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Electric Vehicles Breakdown & Recovery

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Electric Vehicles Breakdown & Recovery

The future of vehicles is green. There is no doubt about it. The market for electric vehicles is only going to get bigger and bigger, so, are you aware of what this means to you and are you prepared and ready for it?

Yes, new electric and hybrid vehicle models (EV&HV) are coming out all the time and sales of them are growing really quickly. For a vehicle recovery operator, this means a whole new experience in moving, lifting and loading them compared to petrol and diesel vehicles.

As this is so important a subject, where ill-informed operators could put their and their colleagues’ health and safety into serious danger, CARDNO wants to share the facts they are aware of, to date.

Risks of working with EV&HV's

E&HV's introduce hazards into the workplace in addition to those normally associated with the repair and maintenance of vehicles, roadside recovery and other vehicle related activities. These include:

  • The presence of high voltage components and cabling capable of delivering a fatal electric shock.
  • The storage of electrical energy with the potential to cause explosion or fire.
  • Components that may retain a dangerous voltage even when a vehicle is switched off. 
  • Electric motors or the vehicle itself that may move unexpectedly due to magnetic forces within the motors.
  • Manual handling risks associated with battery replacement.
  • The potential for the release of explosive gases and harmful liquids if batteries are damaged or incorrectly modified.
  • The possibility of people being unaware of vehicles moving as when electrically driven they are silent in operation.
  • The potential for the electrical systems on the vehicle to affect medical devices such as pacemakers.

Incident response for vehicle recovery and emergency services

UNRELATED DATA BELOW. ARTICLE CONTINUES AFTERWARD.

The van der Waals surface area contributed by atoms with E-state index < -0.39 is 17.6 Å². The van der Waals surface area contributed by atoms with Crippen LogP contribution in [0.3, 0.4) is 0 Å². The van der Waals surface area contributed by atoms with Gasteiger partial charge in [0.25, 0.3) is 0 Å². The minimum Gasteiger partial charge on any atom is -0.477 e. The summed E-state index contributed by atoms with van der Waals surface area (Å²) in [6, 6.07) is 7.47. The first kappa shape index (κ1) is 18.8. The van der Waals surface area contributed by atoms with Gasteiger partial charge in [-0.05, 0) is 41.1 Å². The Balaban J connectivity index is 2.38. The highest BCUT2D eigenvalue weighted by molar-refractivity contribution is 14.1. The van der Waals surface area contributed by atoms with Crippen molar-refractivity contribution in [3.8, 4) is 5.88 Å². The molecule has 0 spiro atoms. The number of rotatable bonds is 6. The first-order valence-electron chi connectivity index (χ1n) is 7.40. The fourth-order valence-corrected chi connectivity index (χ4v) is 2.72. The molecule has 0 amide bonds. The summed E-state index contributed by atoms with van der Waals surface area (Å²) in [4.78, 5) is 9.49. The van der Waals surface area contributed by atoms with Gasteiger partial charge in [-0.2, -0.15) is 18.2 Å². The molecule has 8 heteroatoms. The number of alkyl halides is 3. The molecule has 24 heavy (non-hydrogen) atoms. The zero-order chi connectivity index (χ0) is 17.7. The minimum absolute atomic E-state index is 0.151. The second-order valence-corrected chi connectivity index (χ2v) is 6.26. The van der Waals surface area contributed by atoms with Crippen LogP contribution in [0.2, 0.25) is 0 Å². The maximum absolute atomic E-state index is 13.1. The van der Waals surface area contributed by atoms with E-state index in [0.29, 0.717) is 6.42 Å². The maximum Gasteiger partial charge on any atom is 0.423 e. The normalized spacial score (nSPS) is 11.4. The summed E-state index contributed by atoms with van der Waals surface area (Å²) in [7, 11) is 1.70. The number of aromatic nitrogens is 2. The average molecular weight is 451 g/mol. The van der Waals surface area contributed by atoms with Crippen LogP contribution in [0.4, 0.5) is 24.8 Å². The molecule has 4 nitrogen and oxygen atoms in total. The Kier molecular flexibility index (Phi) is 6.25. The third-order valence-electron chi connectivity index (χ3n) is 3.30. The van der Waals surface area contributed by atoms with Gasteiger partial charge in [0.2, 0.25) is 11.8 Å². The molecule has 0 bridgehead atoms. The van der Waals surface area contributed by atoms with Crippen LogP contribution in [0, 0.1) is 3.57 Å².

Vehicles should be visually checked for signs of damage to high voltage electrical components or cabling (usually orange in colour). Consider whether the integrity of the battery is likely to have been compromised. Shorting or loss of coolant may present ignition sources in the event of fuel spillage. If the vehicle is damaged or faulty, and if safe to do so, isolate the high voltage battery system using the isolation device on the vehicle. Refer to manufacturer’s instructions for guidance.

During any recovery onto a recovery vehicle, the remote operation key should be removed to a suitable distance and the standard 12/24v battery disconnected to prevent the vehicle from being activated/started.

Have access to reliable sources of information for specific vehicle types.  For example mobile data terminals used by fire and rescue services or by reference to manufacturer’s data.

Click on the link below to read more:

https://www.hse.gov.uk/mvr/topics/electric-hybrid.htm

So, towing EV's is not a straightforward process given that most electric vehicles are both automatic and four-wheel-drive. 

Most Manufacturers, in fact, recommend that EV's shouldn't be towed as the car's electric motor is mechanically linked to the wheels and can't be placed in neutral. Towing one can cause lasting damage to the car's powertrain.

For example, the NISSAN LEAF manual warns “Never tow with the front wheels on the ground or four wheels on the ground (forward or backward), as this may cause serious and expensive damage to the motor,” and it strongly recommends that the LEAF to be lifted onto the back of a flatbed truck.

The Cardno recommendation is to use Cardno wheel skates when moving EV's.

Electric & Hybrid Vehicle Weight

Another challenge facing vehicle recovery operators is the size and more importantly weight of EV & HV. Standard breakdown service trucks can only tow vehicles weighing 2.2-2.5 tonnes, but cars are becoming larger and heavier due to the popularity of SUVs and the growing uptake of hybrid and electric cars with weighty battery packs which puts them at 2.5-3T. In fact, a growing number are now too heavy to be towed by a standard recovery truck; around 10%, according to the RAC.

This means that recovery firms have a tougher job of collecting these often heavy vehicles.

EV size increase

The Department for Transport, closed the consultation 'Consulting on ending the sale of new petrol, diesel and hybrid cars and vans' on 31st July 2020. It has indicated that any concerns should be made to the SMMT (Society of Motor Manufacturers and Traders)

Click on the link below for SMMT Contact info:

https://www.smmt.co.uk/about/committees/electric-vehicle-group/

When we have more facts/information to share we will.

Stay safe out there!

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  • Cardno Sales Team